Attracting, Developing, and Retaining Female Leaders Working Group | Hosted by BAE Systems | June 27, 2017 | London, UK (WAIT LISTED)

Tuesday | June 27, 2017


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LOCATION:  BAE Systems | Stirling Square, 6 Carlton Gardens | London SW1Y5AD UK


If your company is like most other large companies, it has probably been working hard to increase diversity in senior management for years. Although you may have had some success, you may also be looking for new solutions that can speed your progress. In recent years, companies have turned to sponsorship programs as a possible solution, and there is some emerging evidence about the potential effectiveness of these programs.  Research from the Center for Talent Innovation (CTI), for example, shows that women who have sponsors make more requests for high-visibility projects, feel they are progressing in their careers, and are more likely to continue working after having children.  Additionally, a number of female executives have publicly attributed their success to opportunities created by their sponsors. Given the anecdotal support for its potential impact, it is not surprising that many companies continue to have questions about sponsorship.

Some of the topics we plan to cover in this session include:
  • Sponsors versus mentors: How are you distinguishing between mentors and sponsors?  (Advocacy?  Taking risks?  Accountability for outcomes?)
  • Formal versus informal sponsorship: What have been your experiences with formal versus informal sponsorship?  Is a formal program necessary for ensuring that all high-potential protégés receive sponsorship?  Are formally assigned sponsors equally effective as informal ones?  If you use formal sponsorship, how do you identify potential sponsors and protégés, and what factors do you consider in the matching process?
  • Program design: What strategies have been particularly effective, and how do you know? What are some of the unanticipated challenges that you have faced? If executives are assigned as sponsors to high-potential protégés, what are the expectations for what they will do as sponsors? What mechanisms are in place to optimize the effectiveness of sponsorship relationships?
  • Development Opportunities:  To complement sponsorship, how have companies been identifying key developmental opportunities to build critical capabilities and processes for matching high potential female leaders to those opportunities?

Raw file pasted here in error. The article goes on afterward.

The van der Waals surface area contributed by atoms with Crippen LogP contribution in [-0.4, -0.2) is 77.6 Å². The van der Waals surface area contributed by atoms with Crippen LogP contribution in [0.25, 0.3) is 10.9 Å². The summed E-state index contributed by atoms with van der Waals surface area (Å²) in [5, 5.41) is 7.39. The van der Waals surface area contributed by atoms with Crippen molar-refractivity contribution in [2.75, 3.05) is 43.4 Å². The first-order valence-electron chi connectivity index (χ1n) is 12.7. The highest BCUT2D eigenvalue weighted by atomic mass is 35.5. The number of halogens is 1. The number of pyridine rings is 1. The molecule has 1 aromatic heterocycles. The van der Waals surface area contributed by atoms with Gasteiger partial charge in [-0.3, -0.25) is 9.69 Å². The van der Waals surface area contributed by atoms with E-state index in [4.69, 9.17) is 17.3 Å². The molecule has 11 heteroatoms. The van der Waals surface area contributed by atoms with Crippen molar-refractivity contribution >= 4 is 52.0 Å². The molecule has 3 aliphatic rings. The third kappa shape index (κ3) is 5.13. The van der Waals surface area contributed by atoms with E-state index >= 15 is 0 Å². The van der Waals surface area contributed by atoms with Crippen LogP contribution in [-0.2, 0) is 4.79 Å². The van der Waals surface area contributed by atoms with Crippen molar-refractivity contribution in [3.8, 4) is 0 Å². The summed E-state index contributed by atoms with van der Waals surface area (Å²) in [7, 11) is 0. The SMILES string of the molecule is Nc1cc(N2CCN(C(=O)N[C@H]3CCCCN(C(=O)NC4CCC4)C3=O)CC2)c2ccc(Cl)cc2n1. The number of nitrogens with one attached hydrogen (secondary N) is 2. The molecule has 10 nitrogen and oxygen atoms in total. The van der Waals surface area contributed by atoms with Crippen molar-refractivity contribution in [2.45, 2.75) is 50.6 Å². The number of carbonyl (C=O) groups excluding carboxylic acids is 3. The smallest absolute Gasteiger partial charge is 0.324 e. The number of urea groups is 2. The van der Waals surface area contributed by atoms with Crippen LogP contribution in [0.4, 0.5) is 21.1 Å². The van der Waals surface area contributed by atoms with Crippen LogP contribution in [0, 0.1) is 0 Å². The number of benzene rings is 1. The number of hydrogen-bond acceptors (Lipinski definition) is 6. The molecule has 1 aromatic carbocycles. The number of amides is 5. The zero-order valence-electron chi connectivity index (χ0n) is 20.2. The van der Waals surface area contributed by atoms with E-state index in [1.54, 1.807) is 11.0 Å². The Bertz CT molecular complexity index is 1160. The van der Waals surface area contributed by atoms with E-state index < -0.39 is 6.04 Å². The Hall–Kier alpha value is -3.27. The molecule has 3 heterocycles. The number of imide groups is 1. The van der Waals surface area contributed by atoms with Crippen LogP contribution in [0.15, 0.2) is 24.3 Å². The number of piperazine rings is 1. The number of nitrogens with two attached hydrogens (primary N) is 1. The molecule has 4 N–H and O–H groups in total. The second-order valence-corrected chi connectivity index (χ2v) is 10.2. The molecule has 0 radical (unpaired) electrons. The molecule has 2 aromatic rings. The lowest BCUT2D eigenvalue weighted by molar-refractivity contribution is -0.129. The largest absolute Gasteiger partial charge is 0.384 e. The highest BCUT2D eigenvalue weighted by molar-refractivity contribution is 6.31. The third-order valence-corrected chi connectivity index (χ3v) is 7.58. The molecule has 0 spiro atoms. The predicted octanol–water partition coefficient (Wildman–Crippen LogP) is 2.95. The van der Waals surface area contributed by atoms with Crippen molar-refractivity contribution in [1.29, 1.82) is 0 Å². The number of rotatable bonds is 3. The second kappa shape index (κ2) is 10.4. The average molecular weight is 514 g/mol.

• Best practices:  What other innovative practices have companies put in place to increase the acceleration of the development of female leaders?

The ideal attendees at this meeting would be HR leaders with responsibility for Diversity & Inclusion and/or Talent Management.  In preparation for the meeting, please reflect on the questions above, and also bring other questions that you may have and want to explore with the group. As with all of our working groups, the design of this session is an open discussion on these topics and other questions of interest moderated by Cornell Faculty experts.


This working group will run from 9:00 AM to 3:00 PM with a continental breakfast and working lunch.  The session is free of charge to CAHRS partner firms, but participation is limited to no more than twenty attendees.


Cornell Discussion Leader:

Chris Collins
is Associate Director of Human Resource Studies and Director for the Cornell Center for Advanced Human Resource Studies (CAHRS), ILR School, Cornell University.


Hotel Recommendations:

Haymarket Hotel
, 1 Suffolk Place, London

Radisson Blue Edwardian Hampshire
, 31-36 Leicester Square, London

The Cavendish London
, SW181 Jermyn Street, London

Royal Horseguards and One Whitehall Place
, 2 Whitehall Court, London

St. James Court
, A Taj Hotel, Buckingham Gate 45-51, London





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